The Best Healthy Habits For Your Brain, Say Neuroscientists
Scientists used to believe that we mentally peak in our early 20s and then begin a gradual decline after middle age. The good news is — although your risk of cognitive decline and neurodegenerative diseases increases as you get older — you’re not powerless. Adopting certain healthy habits for your brain can have a huge impact, slowing down or reversing some of these effects, says Dr. Hayley Nelson, PhD, a neuroscientist and founder/CEO of The Academy of Cognitive and Behavioral Neuroscience.
According to Dr. Dung Trinh, MD, a neuroscientist and chief medical officer at Healthy Brain Clinic, smoking, excessive alcohol consumption, chronic stress, and maintaining a consistently sedentary lifestyle can sabotage your brain health over time.
On the other hand, the following habits for your brain can help you stay mentally sharp with age.
1. Regular exercise
As far as healthy habits for your brain go, experts say keeping up with an exercise routine is crucial. Research backs this up, too: A 2020 review in The Lancet found that physical inactivity is one of the main modifiable risk factors for dementia and that regular workouts can protect against dementia as well as Alzheimer’s disease.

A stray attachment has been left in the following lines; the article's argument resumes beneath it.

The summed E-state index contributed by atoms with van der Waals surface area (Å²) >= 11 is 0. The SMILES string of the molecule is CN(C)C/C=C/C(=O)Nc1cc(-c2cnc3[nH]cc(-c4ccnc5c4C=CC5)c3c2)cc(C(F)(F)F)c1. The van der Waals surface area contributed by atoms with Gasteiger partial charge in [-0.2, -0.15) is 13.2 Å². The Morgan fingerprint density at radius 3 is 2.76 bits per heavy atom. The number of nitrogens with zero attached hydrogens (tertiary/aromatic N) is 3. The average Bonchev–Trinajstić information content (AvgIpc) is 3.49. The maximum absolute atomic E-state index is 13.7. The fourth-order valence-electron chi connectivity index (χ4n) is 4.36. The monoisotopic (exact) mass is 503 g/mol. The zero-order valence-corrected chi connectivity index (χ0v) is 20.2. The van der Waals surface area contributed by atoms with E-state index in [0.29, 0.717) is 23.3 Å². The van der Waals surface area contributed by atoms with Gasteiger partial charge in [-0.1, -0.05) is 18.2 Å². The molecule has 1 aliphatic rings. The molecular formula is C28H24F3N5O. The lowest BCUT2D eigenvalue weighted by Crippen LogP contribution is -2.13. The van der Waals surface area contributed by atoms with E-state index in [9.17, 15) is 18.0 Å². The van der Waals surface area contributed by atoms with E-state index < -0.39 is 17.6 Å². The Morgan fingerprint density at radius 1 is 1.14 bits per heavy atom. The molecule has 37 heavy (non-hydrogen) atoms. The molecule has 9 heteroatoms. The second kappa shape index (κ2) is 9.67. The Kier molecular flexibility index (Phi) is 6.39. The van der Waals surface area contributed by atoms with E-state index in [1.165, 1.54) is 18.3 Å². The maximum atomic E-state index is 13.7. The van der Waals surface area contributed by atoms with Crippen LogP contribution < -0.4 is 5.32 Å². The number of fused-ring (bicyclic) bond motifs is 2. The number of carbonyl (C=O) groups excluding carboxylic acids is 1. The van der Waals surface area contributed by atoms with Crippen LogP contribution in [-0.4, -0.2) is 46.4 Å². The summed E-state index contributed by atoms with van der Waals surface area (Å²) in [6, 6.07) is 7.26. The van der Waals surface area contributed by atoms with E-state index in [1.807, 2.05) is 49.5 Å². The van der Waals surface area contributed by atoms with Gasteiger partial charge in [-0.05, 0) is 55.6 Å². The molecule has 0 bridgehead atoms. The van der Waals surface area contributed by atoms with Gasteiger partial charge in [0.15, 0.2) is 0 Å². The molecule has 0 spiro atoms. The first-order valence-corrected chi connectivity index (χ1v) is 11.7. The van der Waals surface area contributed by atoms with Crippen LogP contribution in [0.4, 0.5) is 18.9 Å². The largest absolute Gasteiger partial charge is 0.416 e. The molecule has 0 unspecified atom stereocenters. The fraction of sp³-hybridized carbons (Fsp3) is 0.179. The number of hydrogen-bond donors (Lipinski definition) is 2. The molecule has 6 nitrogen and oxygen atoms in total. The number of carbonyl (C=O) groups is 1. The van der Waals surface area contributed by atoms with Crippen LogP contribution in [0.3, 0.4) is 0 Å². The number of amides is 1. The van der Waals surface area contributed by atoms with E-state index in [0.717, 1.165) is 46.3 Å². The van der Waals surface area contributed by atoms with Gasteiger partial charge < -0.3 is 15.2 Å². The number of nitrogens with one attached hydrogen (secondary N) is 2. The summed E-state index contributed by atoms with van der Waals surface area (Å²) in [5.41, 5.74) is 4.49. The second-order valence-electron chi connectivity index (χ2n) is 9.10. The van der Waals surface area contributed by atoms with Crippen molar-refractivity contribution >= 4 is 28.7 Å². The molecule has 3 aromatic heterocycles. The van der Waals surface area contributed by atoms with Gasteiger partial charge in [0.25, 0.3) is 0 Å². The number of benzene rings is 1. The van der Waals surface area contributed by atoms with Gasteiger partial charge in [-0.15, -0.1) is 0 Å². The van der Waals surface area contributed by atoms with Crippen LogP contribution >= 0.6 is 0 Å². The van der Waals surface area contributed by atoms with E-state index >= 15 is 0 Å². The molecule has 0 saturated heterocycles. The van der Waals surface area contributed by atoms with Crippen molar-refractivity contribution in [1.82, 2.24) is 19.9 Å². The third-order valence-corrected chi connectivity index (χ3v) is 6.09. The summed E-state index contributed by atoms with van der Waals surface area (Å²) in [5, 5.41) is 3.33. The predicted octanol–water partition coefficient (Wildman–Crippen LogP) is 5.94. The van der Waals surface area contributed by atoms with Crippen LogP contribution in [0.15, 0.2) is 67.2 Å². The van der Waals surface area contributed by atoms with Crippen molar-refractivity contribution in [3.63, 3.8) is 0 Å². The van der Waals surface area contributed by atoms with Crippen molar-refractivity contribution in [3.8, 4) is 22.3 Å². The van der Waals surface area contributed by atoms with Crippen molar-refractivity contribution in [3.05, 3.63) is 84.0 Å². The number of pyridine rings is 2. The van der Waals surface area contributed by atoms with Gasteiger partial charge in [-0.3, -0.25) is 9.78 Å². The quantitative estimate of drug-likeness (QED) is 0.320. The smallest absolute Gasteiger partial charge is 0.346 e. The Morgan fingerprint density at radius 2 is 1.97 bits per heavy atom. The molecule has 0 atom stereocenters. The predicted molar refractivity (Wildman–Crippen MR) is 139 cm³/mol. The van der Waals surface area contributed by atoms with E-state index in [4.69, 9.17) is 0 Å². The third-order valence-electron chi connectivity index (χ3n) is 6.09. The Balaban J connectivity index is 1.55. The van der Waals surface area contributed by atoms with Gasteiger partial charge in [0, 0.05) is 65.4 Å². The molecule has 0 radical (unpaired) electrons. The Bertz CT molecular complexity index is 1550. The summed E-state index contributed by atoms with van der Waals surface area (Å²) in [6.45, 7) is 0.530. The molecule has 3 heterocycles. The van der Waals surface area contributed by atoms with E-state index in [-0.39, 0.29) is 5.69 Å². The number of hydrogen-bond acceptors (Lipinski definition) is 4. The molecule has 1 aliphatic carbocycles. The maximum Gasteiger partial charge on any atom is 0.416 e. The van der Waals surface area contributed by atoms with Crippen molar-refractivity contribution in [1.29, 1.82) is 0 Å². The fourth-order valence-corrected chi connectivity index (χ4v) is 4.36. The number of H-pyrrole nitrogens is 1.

Dr. Nelson notes that one reason for this link is that physical activity can increase levels of brain-derived neurotrophic factor (BDNF), a protein that plays a crucial role in learning and memory. According to Dr. Trinh, exercise also improves blood flow and oxygen delivery to the brain and promotes the growth of new neurons.
“This increased blood flow and oxygen supply can improve brain function by providing the brain with the necessary nutrients for optimal performance,” he explains.
Plus, Dr. Trinh notes that regular exercise ramps up the production of antioxidants, which can reduce inflammation and oxidative stress — two factors known to be detrimental to brain health and implicated in various neurodegenerative diseases.